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PostPosted: Tue Jun 09, 2020 1:56 am 
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https://www.youtube.com/watch?v=X59cgXHh_nc

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PostPosted: Tue Jun 09, 2020 3:17 am 
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:o If you believe that, you'll believe anything! :boggle:

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PostPosted: Tue Jun 09, 2020 5:06 am 
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It's better to keep your mouth shut and appear a fool, than to open it and remove all doubt.

I'm enjoying a pot of Singbulli second picking (a Darjeeling), made the old fashioned way.

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PostPosted: Tue Jun 09, 2020 5:09 am 
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fatmac wrote:
:o If you believe that, you'll believe anything! :boggle:

Is it supposed to be satire? I didn't get that ...

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PostPosted: Tue Jun 09, 2020 5:15 am 
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chas wrote:
I'm enjoying a pot of Singbulli second picking (a Darjeeling), made the old fashioned way.

How's that, chas?

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PostPosted: Tue Jun 09, 2020 7:58 am 
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benhall.1 wrote:
chas wrote:
I'm enjoying a pot of Singbulli second picking (a Darjeeling), made the old fashioned way.

How's that, chas?


If you're referring to the tea, it's a wonderful light Darjeeling. The liquor is pale and almost naturally sweet.

If you mean, how do I make the tea, loose in a pot, boiling water, covered, steeped 2-3 minutes for a Darjeeling.

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PostPosted: Tue Jun 09, 2020 8:05 am 
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chas wrote:
If you mean, how do I make the tea, loose in a pot, boiling water, covered, steeped 2-3 minutes for a Darjeeling.

That's the one I meant.

Yes, I do appreciate a nice Darjeeling. My middle son is very keen on various teas, and has become quite expert at them. He would tell you never to use boiling water. In fact, he generally boils the kettle and then waits for a minute or two. He's fairly precise as to how long he leaves the tea to infuse before serving the first cup as well. I haven't quite figured out why yet. I'm seeing him this weekend for a socially distanced visit. I'll ask him then.

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PostPosted: Tue Jun 09, 2020 8:27 am 
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benhall.1 wrote:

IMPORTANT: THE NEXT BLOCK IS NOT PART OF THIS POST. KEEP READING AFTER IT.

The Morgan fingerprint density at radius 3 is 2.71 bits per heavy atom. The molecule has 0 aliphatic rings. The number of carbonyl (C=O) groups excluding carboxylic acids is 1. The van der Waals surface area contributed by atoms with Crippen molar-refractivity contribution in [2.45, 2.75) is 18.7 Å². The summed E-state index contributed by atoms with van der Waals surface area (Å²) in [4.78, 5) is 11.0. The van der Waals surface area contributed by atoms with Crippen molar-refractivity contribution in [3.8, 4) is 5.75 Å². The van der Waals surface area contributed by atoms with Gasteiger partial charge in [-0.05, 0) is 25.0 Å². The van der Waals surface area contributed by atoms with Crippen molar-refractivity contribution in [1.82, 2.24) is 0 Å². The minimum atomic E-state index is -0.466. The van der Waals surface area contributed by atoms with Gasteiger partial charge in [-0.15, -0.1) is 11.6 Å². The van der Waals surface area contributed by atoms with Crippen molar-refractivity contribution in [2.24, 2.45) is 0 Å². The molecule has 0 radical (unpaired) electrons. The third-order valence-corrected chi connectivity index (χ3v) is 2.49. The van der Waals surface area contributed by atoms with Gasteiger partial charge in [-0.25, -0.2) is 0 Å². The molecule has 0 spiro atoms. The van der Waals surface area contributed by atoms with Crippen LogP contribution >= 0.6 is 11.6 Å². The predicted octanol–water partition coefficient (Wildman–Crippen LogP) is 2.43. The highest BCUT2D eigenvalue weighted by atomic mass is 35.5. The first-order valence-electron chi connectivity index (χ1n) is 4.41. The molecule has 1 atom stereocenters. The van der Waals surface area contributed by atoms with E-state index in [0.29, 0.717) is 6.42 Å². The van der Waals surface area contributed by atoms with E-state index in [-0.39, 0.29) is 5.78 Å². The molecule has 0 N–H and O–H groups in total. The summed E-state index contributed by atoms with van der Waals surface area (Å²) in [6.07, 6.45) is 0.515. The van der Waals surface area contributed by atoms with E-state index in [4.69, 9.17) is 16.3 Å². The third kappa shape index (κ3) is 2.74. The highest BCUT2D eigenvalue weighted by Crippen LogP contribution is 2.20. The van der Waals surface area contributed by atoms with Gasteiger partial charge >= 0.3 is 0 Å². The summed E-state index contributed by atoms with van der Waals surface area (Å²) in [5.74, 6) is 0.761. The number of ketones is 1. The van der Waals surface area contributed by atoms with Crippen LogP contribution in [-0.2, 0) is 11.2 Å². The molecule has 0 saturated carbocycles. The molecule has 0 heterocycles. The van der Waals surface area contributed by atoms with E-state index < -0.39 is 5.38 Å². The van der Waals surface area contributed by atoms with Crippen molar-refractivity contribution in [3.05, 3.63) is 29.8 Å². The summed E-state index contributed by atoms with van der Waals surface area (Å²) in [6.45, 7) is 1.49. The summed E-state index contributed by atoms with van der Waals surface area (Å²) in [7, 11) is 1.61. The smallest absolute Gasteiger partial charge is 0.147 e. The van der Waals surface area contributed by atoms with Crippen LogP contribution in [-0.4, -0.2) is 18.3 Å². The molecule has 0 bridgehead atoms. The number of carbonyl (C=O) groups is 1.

chas wrote:
If you mean, how do I make the tea, loose in a pot, boiling water, covered, steeped 2-3 minutes for a Darjeeling.

That's the one I meant.

Yes, I do appreciate a nice Darjeeling. My middle son is very keen on various teas, and has become quite expert at them. He would tell you never to use boiling water. In fact, he generally boils the kettle and then waits for a minute or two. He's fairly precise as to how long he leaves the tea to infuse before serving the first cup as well. I haven't quite figured out why yet. I'm seeing him this weekend for a socially distanced visit. I'll ask him then.


I let the water cool a bit for green tea. If it's a darker green, I rinse it with a bit of sub-boiling water, too. I got that trick from a Taiwanese friend whose uncle had a tea plantation. It makes a huge difference; I'd never liked green tea before I met him. It's not necessary for Japanese teas, but does wonders for green Chinese teas.

I prefer the extra edge of boiling water for black teas, though.

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PostPosted: Tue Jun 09, 2020 9:44 am 
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http://www.gatsby.ucl.ac.uk/tea/tea_arc ... BS6008.pdf


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PostPosted: Tue Jun 09, 2020 10:38 am 
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bwat wrote:
http://www.gatsby.ucl.ac.uk/tea/tea_archive/attached_files/BS6008.pdf

Interesting. Actually, very interesting. 1980. And produced in order to standardise the method of preparation so as to make sensory tests comparable. They're not saying that this is the proper way to make tea. But maybe to some extent it reflects the cultural norms of the times.

It's such a broad subject, in fact. I only really realised that after I had posted my OP. You've got what may be regarded as "traditional, British tea", the modern variant on that, which I suppose you could characterise as "traditional British tea made with a tea bag", various traditional oriental teas and tea-making methods ... there must be more that I haven't thought of, but the oriental methods themselves constitute a pretty broad subject.

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PostPosted: Tue Jun 09, 2020 12:11 pm 
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PostPosted: Tue Jun 09, 2020 12:24 pm